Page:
We Saw The Jewish Pogrom in Germany

Among the reports in the White Paper concerning the treatment of Jews in Germany was one from Mr R T Smallbones, formerly H.M. Consul-General in Frankfurt-on-Main, Mr Smallbones and his daughter, who witnessed the terrible effects of the progrom of November, 1938, told the following story to Mr E.P. Montgomery of the “News Chronicles”.

During the first two weeks of the terror, said Mr Smallbones, we gave sanctuary to hundreds of people who would have been safe nowhere else.  Men and women who did not dare to show their faces in the light would hide in the woods by day and creep into the consulate at night for food and shelter.

They slept in the hall, in the dining room, in the kitchen, on the stairs.  My wife and daughter, my staff of 11, even my servants, turned and helped to give them what food and comfort we cold.   Some of us who has seen the sufferings of the people in Germany persuaded the British Government to allows us to grant “transmigration visas”, which would enable refugees to get out of Germany quickly and to stay two years in the United Kingdom while awaiting an opportunity to emigrate to the United States and other countries.

This was provided their maintenance was guaranteed by friends, relatives or charitable organisations.
I worked closely with my American colleague in Stuttgart, and as soon as the formalities for immigration into the United States were complete, I would issue a ‘Letter of Promise’, which gave the refugee a promise of a British visa when he could obtain his German passport.
These ‘Letters of Promise’ were regarded almost as talismans, for with them the relatives of men in the concentration camps could obtain their release, and possession of them made the holders safe against further molestation by the police and S.S.
During the worst of the terror we were besieged with applicants for the letters, often trying to deal with as many as 800 to 1,000 a day.
People would begin to gather in the Consulate garden long before dawn, and by 9 o’clock, when we opened the doors, there would be hundreds waiting.
Miss Turnbull, a 23-year-old English teacher who has come in to help, would stand on a table in the hall to deal with the first rush.
We instituted a system of numbered metal disks, which Miss Turnbull handed out in order to save people from standing drearily in a queue for hours. Each one knew his turn and could go away and come back when his time drew near.
One day she had to hand out a number to her own finance, a German who was trying to get out.
In the main, the people who came to us were mostly women with husbands, sons or brothers in the concentration camps, some had to bring their children with them, not daring to leave them alone at home.
All of us had to work long hours to keep abreast of the rush. In addition to the hundreds of interviews daily we had to deal with 200 ro 300 applications a day by post.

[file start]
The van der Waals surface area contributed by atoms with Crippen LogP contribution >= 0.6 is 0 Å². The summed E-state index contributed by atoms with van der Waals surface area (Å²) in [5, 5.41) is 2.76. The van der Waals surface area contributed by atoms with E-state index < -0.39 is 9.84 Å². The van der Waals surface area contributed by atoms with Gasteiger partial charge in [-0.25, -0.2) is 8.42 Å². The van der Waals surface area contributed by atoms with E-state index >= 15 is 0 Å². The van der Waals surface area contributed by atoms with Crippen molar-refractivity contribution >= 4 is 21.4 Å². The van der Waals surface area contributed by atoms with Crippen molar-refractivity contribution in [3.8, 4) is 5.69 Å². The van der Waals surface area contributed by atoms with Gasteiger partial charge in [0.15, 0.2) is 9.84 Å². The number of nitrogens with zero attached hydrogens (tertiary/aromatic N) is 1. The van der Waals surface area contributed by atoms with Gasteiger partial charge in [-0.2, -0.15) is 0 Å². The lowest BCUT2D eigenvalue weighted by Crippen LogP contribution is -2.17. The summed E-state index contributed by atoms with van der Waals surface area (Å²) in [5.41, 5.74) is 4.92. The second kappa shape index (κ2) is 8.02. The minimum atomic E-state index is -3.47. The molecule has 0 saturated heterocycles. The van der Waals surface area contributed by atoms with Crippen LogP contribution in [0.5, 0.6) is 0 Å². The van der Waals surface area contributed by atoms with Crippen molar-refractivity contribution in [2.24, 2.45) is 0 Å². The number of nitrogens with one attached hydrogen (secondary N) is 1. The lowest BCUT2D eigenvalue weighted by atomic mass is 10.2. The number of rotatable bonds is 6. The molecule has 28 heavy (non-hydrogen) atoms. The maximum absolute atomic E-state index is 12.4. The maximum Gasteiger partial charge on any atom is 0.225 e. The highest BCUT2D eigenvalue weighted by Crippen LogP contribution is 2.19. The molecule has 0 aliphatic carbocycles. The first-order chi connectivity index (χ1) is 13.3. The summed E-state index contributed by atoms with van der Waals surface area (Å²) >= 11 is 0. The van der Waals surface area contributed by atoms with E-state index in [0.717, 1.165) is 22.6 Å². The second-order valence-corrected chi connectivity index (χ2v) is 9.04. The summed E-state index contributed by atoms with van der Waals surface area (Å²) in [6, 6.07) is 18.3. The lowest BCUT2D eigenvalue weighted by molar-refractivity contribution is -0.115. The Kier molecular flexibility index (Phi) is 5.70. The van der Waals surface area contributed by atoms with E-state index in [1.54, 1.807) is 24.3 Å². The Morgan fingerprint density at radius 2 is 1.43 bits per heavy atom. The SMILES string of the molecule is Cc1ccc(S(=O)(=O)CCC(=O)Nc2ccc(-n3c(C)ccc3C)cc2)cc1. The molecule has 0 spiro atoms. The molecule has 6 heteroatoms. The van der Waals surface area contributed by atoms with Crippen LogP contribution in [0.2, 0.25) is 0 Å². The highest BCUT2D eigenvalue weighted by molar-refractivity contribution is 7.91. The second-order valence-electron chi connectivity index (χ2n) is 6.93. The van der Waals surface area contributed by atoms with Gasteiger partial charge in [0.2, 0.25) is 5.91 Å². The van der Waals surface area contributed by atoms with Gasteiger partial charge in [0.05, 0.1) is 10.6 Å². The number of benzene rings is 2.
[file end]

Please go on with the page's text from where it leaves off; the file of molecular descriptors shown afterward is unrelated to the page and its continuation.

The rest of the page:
“my own records, I think, was four days at my desk with six and a half hours’ sleep. And the others on my staff worked just as hard, or harder.
All through November, December and January the persecutions, and our work, went on. Then things became a little easier, because the German-Jewish Aid Committee took over some of the work of investigation into means of subsistence and ultimate destination.
Even so, we combined right up tp noon on September 1st, forty-eight hours before war was declared, with our job of trying to give those frightened, distressed and suffering people our help. If I may say so – England’s help.”

For weeks Mr Smallbones’ wife and daughter helped in the work, calming the fears of hysterical refugees and serving then with coffee, soup and bread when they came pleading for sanctuary in the Consulate.
They turned their sitting room, drawing room and hall into offices for interviewing the victims.

The first few days of the pogrom were terrible, said Miss Smallbones.  Women whose husbands and been beaten up and taken to concentration camps, and women who husbands had committed suicide rather than be arrested, came clamouring for shelter.
Some of them were frantic in their despair-their faces recognizably swollen with weeping.  Their gratitude for what we did was pathetic.  They offered us little articles of jewellery and trinkets-which, of course, we could not accept-in expression of their thanks.

One old man who had maintained stoical calm broke down and wept when we gave him coffee and bread.  There was one awful scene when a woman in the Consulate saw her husband, who was waiting outside, seized and manhandled by a band of Nazi hooligans.

Miss Smallbones emphasized that the masses of the ordinary German people had no sympathy with and took no part in the pogrom.

“Nazi hooligans alone were responsible,” she said “More than one German apologized to me for what was happening, using such phrases as ‘I am ashamed to be a German when I see such things happening.‘ “

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